Save
PGE2 causes biphasic vasomotor response of human cerebral arterioles
Author(s): ,
A. Czigler
Affiliations:
University of Pecs Medical School, Department of Neurosurgery and Szentagothai Research Center, Pécs, Hungary; University of Pecs Medical School, Department of Translational Medicine, Pécs, Hungary
,
L. Tóth
Affiliations:
University of Pecs Medical School, Department of Neurosurgery and Szentagothai Research Center, Pécs, Hungary; University of Pecs Medical School, Department of Translational Medicine, Pécs, Hungary
,
N. Szarka
Affiliations:
University of Pecs Medical School, Department of Neurosurgery and Szentagothai Research Center, Pécs, Hungary; University of Pecs Medical School, Department of Translational Medicine, Pécs, Hungary
,
K. Szilágyi
Affiliations:
University of Pecs Medical School, Department of Neurosurgery and Szentagothai Research Center, Pécs, Hungary; University of Pecs Medical School, Department of Translational Medicine, Pécs, Hungary
,
Z. Ungvári
Affiliations:
University of Oklahoma Health Sciences Center, Donald W. Reynolds Department of Geriatric Medicine, Oklahoma City, United States
,
Á. Koller
Affiliations:
University of Pecs Medical School, Department of Neurosurgery and Szentagothai Research Center, Pécs, Hungary; University of Physical Education, Institute of Natural Sciences, Budapest, Hungary; New York Medical College, Department of Physiology, Valhalla, United States
,
A. Szólics
Affiliations:
University of Pecs Medical School, Department of Neurosurgery and Szentagothai Research Center, Pécs, Hungary
,
A. Büki
Affiliations:
University of Pecs Medical School, Department of Neurosurgery and Szentagothai Research Center, Pécs, Hungary
P. Tóth
Affiliations:
University of Pecs Medical School, Department of Neurosurgery and Szentagothai Research Center, Pécs, Hungary; University of Pecs Medical School, Department of Translational Medicine, Pécs, Hungary; University of Oklahoma Health Sciences Center, Donald W. Reynolds Department of Geriatric Medicine, Oklahoma City, United States
EANS Academy. Czigler A. Oct 21, 2018; 225710; EP1029
Dr. András Czigler
Dr. András Czigler
Login now to access Regular content available to all registered users.

Access to Privileged content is currently a membership benefit.

Click here to join EANS or renew your membership.
Abstract
Discussion Forum (0)
Rate & Comment (0)
Prostaglandin E2 (PGE2) has been suggested to contribute to both vasodilation and vasoconstriction in the human brain in physiological and pathological conditions. For instance, it is involved in neurovascular hyperemia and migraine-related dilation of cerebral vessels, as well as in subarachnoid hemorrhage-induced vasospasm. Despite these controversies, responses of human cerebral arterioles to PGE2 have not been elucidated yet.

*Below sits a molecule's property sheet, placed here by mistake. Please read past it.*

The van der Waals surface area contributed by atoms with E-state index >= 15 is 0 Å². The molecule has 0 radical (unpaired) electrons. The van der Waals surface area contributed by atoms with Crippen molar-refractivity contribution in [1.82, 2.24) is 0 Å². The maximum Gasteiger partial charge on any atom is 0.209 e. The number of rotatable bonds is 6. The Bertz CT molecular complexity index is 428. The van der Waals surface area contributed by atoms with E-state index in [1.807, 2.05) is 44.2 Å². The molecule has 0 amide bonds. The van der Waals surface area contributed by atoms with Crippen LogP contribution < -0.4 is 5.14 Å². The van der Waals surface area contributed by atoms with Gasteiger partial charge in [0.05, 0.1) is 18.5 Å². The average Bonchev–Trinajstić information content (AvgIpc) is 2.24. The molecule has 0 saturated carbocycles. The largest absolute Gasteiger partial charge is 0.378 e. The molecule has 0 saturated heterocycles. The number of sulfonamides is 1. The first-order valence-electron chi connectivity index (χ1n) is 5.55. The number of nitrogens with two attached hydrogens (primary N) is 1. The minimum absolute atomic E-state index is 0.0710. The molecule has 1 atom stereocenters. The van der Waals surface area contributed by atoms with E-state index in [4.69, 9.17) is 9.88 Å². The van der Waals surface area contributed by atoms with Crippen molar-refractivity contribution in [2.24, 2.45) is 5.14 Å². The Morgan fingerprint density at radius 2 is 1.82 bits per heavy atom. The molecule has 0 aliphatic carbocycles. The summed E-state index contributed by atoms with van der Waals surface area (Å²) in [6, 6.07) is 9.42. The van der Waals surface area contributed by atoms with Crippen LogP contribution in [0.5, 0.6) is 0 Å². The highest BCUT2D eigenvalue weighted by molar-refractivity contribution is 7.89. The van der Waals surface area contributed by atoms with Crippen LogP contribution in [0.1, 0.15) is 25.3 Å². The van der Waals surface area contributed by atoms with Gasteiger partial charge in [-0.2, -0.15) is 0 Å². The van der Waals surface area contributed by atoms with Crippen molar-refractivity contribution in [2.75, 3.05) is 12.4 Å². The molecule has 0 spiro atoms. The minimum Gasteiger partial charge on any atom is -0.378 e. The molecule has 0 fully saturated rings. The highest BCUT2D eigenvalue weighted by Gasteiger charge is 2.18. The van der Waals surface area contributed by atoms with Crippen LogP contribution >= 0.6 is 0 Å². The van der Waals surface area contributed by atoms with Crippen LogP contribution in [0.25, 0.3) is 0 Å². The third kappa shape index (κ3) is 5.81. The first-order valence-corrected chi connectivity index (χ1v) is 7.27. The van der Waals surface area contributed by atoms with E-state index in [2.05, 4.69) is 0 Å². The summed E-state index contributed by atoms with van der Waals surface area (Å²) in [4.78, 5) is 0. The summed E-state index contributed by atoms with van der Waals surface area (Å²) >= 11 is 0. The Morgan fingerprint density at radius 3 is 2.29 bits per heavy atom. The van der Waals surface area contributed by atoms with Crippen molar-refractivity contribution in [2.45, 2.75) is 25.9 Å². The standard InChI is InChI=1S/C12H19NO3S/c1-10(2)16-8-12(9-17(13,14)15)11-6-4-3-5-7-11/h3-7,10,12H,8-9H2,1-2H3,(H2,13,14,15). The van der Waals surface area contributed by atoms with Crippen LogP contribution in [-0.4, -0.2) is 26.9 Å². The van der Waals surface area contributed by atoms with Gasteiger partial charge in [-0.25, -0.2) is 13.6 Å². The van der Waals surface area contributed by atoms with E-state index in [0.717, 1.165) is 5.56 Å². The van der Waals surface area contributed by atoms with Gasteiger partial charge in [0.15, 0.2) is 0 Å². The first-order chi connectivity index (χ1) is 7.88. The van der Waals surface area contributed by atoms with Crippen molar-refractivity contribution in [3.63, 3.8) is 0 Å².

To determine the vasomotor effect of PGE2 on parenchymal arterioles of the human brain, we assessed isotonic responses of arteriolar rings isolated from fronto-temporo-parietal cortical tissue of patients. In functionally intact parenchymal arterioles (SNP and Ach induced dose-dependent dilation, whereas phenylephrine induced constriction) concentrations of PGE2 up to 10-6 mol/l caused a significant (p< 0.05) dose-dependent dilation, which was inhibited by the EP4 receptor blocker BGC20-1531, but could not be inhibited with EP2 receptor blocker PF-04418948. Higher concentrations of PGE2 evoked significant (p< 0.05) constrictions, which was diminished by blocking EP1 and EP3 receptors with the agent SC-51322. Vascular expression of EP4 receptors was significantly higher than EP2 receptors in human cerebral arterioles.
Our present results explain previous physiological and pathophysiological findings showing that PGE2 is involved in both dilator and constrictor mechanisms in the cerebral circulation, and provides pharmacological targets to intervene in these mechanisms.
Code of conduct/disclaimer available in General Terms & Conditions
Anonymous User Privacy Preferences

Strictly Necessary Cookies (Always Active)

MULTILEARNING platforms and tools hereinafter referred as “MLG SOFTWARE” are provided to you as pure educational platforms/services requiring cookies to operate. In the case of the MLG SOFTWARE, cookies are essential for the Platform to function properly for the provision of education. If these cookies are disabled, a large subset of the functionality provided by the Platform will either be unavailable or cease to work as expected. The MLG SOFTWARE do not capture non-essential activities such as menu items and listings you click on or pages viewed.


Performance Cookies

Performance cookies are used to analyse how visitors use a website in order to provide a better user experience.



Google Analytics is used for user behavior tracking/reporting. Google Analytics works in parallel and independently from MLG’s features. Google Analytics relies on cookies and these cookies can be used by Google to track users across different platforms/services.


Save Settings